US7926270Jan 17, 2008Apr 19, 2011Ford Global Technologies, LlcTurbocharger waste gate control
US7993242 *Apr 18, 2008Aug 9, 2011Caterpillar Inc.Machine control system with directional shift management
EP1798394A1 *Oct 7, 2005Jun 20, 2007Toyota Jidosha Kabushiki KaishaInternal combustion engine with supercharger
WO2006038730A1Oct 7, 2005Apr 13, 2006Toyota Motor Co LtdInternal combustion engine with supercharger
Classifications
U.S. Classification60/602
International ClassificationF02D41/00, F02B37/18, F02D41/10
Cooperative ClassificationF02B37/18, F02B37/186, F02D41/0007, Y02T10/144, F02D41/10
European ClassificationF02D41/00D4, F02B37/18, F02D41/10, F02B37/18B2
Legal Events
DateCodeEventDescription
May 11, 2010FPExpired due to failure to pay maintenance fee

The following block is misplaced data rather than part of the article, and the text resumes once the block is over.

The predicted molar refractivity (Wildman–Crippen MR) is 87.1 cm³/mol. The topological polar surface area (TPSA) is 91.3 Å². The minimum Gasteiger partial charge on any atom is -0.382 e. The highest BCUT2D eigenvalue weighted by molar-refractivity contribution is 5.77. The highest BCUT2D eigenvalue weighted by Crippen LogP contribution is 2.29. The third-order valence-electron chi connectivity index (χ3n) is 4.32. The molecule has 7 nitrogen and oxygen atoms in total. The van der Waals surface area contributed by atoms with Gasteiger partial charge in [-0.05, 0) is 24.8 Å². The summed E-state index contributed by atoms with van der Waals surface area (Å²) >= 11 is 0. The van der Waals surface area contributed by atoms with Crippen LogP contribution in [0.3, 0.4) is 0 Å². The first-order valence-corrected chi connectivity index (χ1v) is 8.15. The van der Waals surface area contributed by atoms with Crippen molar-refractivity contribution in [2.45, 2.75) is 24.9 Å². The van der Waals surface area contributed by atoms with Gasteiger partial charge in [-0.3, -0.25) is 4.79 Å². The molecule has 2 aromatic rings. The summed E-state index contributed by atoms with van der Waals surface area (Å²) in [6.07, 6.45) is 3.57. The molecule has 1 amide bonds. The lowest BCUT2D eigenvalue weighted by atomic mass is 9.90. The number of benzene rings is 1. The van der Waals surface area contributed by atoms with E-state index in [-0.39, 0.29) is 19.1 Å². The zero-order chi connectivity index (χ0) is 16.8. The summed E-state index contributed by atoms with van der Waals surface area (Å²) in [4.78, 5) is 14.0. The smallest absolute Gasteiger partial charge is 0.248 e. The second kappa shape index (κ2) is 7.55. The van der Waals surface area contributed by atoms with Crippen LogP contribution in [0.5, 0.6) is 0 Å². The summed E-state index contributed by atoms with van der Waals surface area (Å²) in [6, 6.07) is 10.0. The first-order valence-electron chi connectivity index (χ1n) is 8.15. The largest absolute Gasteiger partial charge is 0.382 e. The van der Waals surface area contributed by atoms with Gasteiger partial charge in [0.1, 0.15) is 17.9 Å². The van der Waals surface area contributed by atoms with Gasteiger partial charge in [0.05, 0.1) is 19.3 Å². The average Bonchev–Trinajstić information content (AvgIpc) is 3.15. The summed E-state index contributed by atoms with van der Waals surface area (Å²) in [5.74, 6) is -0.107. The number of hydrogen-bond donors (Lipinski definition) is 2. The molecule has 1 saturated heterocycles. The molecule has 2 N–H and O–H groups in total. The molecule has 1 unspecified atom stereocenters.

Effective date: 20100324
Mar 24, 2010LAPSLapse for failure to pay maintenance fees
Oct 26, 2009REMIMaintenance fee reminder mailed
May 23, 2005FPAYFee payment
Year of fee payment: 8
Sep 28, 2004ASAssignment
Owner name: BENTLEY MOTORS LIMITED, UNITED KINGDOM
Free format text: CHANGE OF NAME;ASSIGNORS:ROLLS-ROYCE MOTORS LIMITED;ROLLS-ROYCE MOTOR CARS LIMITED, FORMERLY KNOWN AS ROLLS-ROYCE MOTORS LIMITED;ROLLS-ROYCE & BENTLEY MOTOR CARS LIMITED, FORMERLY KNOWN AS ROLLS-ROYCE MOTOR CARS LIMITED;REEL/FRAME:015190/0366;SIGNING DATES FROM 19860926 TO 20020912
Owner name: BENTLEY MOTORS LIMITED PYM S LANECREWE, CHESHIRE,
Free format text: CHANGE OF NAME;ASSIGNORS:ROLLS-ROYCE MOTORS LIMITED /AR;REEL/FRAME:015190/0366;SIGNING DATES FROM 19860926 TO 20020912
Aug 21, 2001FPAYFee payment
Year of fee payment: 4